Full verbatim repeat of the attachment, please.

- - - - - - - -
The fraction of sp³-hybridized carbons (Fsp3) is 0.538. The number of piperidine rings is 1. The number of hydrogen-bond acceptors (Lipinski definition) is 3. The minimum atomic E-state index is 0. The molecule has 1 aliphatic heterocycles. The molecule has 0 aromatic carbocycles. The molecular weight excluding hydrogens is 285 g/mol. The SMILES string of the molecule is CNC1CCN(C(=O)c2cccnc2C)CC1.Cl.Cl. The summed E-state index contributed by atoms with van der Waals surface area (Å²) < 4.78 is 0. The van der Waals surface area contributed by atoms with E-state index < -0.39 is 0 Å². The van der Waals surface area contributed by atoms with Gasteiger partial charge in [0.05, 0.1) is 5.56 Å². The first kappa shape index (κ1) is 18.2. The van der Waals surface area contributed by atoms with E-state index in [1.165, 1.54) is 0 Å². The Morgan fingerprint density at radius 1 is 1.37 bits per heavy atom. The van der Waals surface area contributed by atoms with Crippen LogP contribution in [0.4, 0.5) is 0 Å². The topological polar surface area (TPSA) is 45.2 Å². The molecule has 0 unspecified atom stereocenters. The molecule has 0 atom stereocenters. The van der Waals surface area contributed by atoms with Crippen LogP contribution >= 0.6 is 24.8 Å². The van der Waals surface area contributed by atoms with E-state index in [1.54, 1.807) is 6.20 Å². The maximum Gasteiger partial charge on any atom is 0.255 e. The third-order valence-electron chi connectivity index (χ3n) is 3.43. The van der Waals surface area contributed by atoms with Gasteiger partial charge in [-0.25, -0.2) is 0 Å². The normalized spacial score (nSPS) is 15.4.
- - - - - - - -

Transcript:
The fraction of sp³-hybridized carbons (Fsp3) is 0.538. The number of piperidine rings is 1. The number of hydrogen-bond acceptors (Lipinski definition) is 3. The minimum atomic E-state index is 0. The molecule has 1 aliphatic heterocycles. The molecule has 0 aromatic carbocycles. The molecular weight excluding hydrogens is 285 g/mol. The SMILES string of the molecule is CNC1CCN(C(=O)c2cccnc2C)CC1.Cl.Cl. The summed E-state index contributed by atoms with van der Waals surface area (Å²) < 4.78 is 0. The van der Waals surface area contributed by atoms with E-state index < -0.39 is 0 Å². The van der Waals surface area contributed by atoms with Gasteiger partial charge in [0.05, 0.1) is 5.56 Å². The first kappa shape index (κ1) is 18.2. The van der Waals surface area contributed by atoms with E-state index in [1.165, 1.54) is 0 Å². The Morgan fingerprint density at radius 1 is 1.37 bits per heavy atom. The van der Waals surface area contributed by atoms with Crippen LogP contribution in [0.4, 0.5) is 0 Å². The topological polar surface area (TPSA) is 45.2 Å². The molecule has 0 unspecified atom stereocenters. The molecule has 0 atom stereocenters. The van der Waals surface area contributed by atoms with Crippen LogP contribution >= 0.6 is 24.8 Å². The van der Waals surface area contributed by atoms with E-state index in [1.54, 1.807) is 6.20 Å². The maximum Gasteiger partial charge on any atom is 0.255 e. The third-order valence-electron chi connectivity index (χ3n) is 3.43. The van der Waals surface area contributed by atoms with Gasteiger partial charge in [-0.25, -0.2) is 0 Å². The normalized spacial score (nSPS) is 15.4.